Back in the 50s when I attended Johns Hopkins University, I remember vividly a professor on the first day of class saying to us, “Now I don’t care whether or not you pass this class. All I’m required to do is to present the material and it’s up to you to get it or not.”
I suppose he meant well—trying to motivate us to study by that approach— but it was clearly not the Christian approach to teaching.
The original terms for teaching and learning found in the Old Testament are so closely aligned that to remove the one from the other is to destroy both. In Scripture, the teacher is one who facilitates learning; not one who merely lectures, leaving the learning entirely up to the student.
If you teach, you will want to remember this fact. God holds you responsible to so work at the way you communicate His truth that there is no reason (short of his own resistance) why a student doesn’t learn what you have to say. It is your task to teach people; not lecture about subjects.
That means you must work hard at becoming a good teacher—one who has spent time not only gathering facts, but also discovering how best to present them so that those who hear cannot mistake what God says in His Word. Too often, in Christian higher educational institutions there is much of the same attitude that the “teacher” at Hopkins had. Too often the goal is for accuracy in presenting truth—and that’s all!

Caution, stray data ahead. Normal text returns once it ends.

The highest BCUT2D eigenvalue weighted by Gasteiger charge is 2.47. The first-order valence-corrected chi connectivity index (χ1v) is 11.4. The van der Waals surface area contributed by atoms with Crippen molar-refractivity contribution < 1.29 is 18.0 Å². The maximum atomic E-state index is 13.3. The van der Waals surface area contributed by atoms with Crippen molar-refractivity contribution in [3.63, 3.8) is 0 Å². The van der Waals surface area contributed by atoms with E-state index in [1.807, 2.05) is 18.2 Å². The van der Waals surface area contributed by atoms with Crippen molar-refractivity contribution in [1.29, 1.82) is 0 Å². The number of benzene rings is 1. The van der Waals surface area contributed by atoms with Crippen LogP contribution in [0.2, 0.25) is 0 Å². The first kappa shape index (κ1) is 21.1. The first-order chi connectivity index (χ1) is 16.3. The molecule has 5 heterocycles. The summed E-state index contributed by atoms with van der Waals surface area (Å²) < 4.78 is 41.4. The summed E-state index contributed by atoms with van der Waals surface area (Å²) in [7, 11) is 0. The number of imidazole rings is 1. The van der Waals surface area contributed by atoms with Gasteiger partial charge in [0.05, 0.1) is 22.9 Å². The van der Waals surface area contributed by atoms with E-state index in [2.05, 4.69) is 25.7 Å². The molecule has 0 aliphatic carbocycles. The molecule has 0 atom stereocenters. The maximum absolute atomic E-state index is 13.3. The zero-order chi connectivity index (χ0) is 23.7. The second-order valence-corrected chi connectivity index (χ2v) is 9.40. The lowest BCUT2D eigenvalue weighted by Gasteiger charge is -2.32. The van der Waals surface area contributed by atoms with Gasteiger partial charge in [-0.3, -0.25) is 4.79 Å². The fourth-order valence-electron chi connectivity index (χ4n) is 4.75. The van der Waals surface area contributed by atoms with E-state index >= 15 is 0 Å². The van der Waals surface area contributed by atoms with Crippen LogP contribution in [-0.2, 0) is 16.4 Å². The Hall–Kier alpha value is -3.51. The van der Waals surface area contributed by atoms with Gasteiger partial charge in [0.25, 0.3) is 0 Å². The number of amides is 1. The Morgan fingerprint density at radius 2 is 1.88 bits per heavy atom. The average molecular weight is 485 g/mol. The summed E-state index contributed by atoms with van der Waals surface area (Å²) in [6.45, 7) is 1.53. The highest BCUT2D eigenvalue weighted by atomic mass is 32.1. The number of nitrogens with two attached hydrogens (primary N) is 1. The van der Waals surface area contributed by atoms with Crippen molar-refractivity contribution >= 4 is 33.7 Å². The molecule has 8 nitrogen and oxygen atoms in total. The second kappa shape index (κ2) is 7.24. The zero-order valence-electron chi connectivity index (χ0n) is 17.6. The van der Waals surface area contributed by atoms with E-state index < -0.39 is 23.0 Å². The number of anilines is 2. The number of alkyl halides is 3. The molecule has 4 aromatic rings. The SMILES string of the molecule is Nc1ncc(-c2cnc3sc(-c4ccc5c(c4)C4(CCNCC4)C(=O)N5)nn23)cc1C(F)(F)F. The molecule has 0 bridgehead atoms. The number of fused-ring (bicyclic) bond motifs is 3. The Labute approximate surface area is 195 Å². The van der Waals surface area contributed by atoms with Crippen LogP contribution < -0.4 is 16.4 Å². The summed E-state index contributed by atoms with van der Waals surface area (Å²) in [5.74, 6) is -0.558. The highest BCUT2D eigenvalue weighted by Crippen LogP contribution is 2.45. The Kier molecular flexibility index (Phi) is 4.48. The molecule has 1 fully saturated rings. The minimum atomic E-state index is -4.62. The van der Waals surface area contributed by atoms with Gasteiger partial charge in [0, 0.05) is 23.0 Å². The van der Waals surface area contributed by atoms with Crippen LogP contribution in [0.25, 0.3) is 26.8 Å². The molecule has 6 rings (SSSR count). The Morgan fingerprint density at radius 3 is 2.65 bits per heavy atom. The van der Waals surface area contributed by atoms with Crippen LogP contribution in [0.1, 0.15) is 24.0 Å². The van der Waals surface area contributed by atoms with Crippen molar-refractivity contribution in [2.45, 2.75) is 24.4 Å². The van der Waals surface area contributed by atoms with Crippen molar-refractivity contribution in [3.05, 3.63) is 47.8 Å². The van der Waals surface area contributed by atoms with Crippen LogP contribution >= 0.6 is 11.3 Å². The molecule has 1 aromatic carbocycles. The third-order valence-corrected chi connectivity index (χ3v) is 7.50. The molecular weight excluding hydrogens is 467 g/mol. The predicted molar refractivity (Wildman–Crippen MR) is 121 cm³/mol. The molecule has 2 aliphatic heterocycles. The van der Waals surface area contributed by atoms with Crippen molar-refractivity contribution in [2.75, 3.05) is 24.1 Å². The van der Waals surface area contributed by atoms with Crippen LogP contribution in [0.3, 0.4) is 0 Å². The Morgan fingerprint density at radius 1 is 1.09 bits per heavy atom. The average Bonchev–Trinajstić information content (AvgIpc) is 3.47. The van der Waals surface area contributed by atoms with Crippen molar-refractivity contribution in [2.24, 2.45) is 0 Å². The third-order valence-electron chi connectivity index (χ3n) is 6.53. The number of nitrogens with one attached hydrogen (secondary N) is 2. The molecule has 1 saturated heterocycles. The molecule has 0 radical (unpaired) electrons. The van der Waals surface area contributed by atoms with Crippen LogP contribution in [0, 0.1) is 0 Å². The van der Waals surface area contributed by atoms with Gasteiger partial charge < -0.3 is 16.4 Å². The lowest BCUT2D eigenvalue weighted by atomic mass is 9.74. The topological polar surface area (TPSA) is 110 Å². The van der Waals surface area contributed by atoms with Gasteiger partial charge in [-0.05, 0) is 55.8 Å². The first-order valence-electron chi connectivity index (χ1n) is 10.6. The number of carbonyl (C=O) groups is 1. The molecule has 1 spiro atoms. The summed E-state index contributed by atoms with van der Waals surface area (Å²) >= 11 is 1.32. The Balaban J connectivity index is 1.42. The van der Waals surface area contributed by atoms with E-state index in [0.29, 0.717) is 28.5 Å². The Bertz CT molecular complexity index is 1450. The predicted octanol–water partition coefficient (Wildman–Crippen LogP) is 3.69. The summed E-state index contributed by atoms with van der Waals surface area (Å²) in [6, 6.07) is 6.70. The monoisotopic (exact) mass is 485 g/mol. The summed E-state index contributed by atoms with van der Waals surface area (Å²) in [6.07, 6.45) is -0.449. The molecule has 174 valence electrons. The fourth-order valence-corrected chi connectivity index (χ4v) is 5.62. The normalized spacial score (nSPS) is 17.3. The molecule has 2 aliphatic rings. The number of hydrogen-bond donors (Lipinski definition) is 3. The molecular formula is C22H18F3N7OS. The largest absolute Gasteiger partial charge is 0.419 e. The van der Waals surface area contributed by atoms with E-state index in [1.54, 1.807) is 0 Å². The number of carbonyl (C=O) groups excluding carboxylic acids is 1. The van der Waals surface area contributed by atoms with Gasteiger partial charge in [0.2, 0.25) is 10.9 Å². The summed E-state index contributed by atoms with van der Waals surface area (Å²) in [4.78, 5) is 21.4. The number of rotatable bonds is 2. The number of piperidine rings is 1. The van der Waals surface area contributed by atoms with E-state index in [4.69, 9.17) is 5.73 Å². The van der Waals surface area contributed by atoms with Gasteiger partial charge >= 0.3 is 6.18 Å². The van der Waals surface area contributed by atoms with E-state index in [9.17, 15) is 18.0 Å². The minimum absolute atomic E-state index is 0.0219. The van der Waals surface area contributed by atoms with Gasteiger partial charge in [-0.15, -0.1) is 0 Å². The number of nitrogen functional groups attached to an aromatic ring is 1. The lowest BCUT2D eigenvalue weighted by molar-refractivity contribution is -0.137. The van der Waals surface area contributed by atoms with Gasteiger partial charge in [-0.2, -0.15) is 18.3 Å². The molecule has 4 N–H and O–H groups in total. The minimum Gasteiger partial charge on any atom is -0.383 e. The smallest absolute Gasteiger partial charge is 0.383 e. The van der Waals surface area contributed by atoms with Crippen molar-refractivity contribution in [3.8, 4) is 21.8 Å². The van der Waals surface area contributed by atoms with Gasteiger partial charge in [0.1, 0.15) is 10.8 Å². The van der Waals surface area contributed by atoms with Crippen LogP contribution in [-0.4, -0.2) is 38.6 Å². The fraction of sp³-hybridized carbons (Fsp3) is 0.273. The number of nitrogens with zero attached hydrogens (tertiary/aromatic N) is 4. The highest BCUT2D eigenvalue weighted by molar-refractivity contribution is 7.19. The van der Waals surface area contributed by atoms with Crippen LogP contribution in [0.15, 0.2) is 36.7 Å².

We train youth who need help learning God’s truth (while unlearning error)—especially when they come to us from the watered-down, secularized, paganized, “education” that they receive in our public schools. This is a double task that requires extra effort on your part. To teach such persons well requires knowledge not only of data, but also of those persons to whom we communicate it. It requires special concern, extraordinary effort, and meticulous care to see that our students truly “get it.” If you consider yourself a “lecturer,” then consider again.
Students will come with minds that have been marinated in continuum thinking—nothing is right or wrong, true or false—ideas are on a continuum somewhere between such poles (if, indeed, they are even recognized). In contrast, you must attempt to inculcate an antithetical mindset in which they will be taught absolutes such as saved/lost, true/false, right/wrong, heaven/hell, etc. This biblical approach to life will clash with theirs, and it will take extra effort on your part to help them make the paradigm shift involved.
Because of such matters, Christian teachers carry an additional burden. We must not glean our teaching methods from the world. Rather, each must develop those approaches to teaching God’s truth that neither add nor subtract from it, and in such a manner that they rejoice in it! That, indeed, is a great responsibility. Are you prepared, and ready to bear it?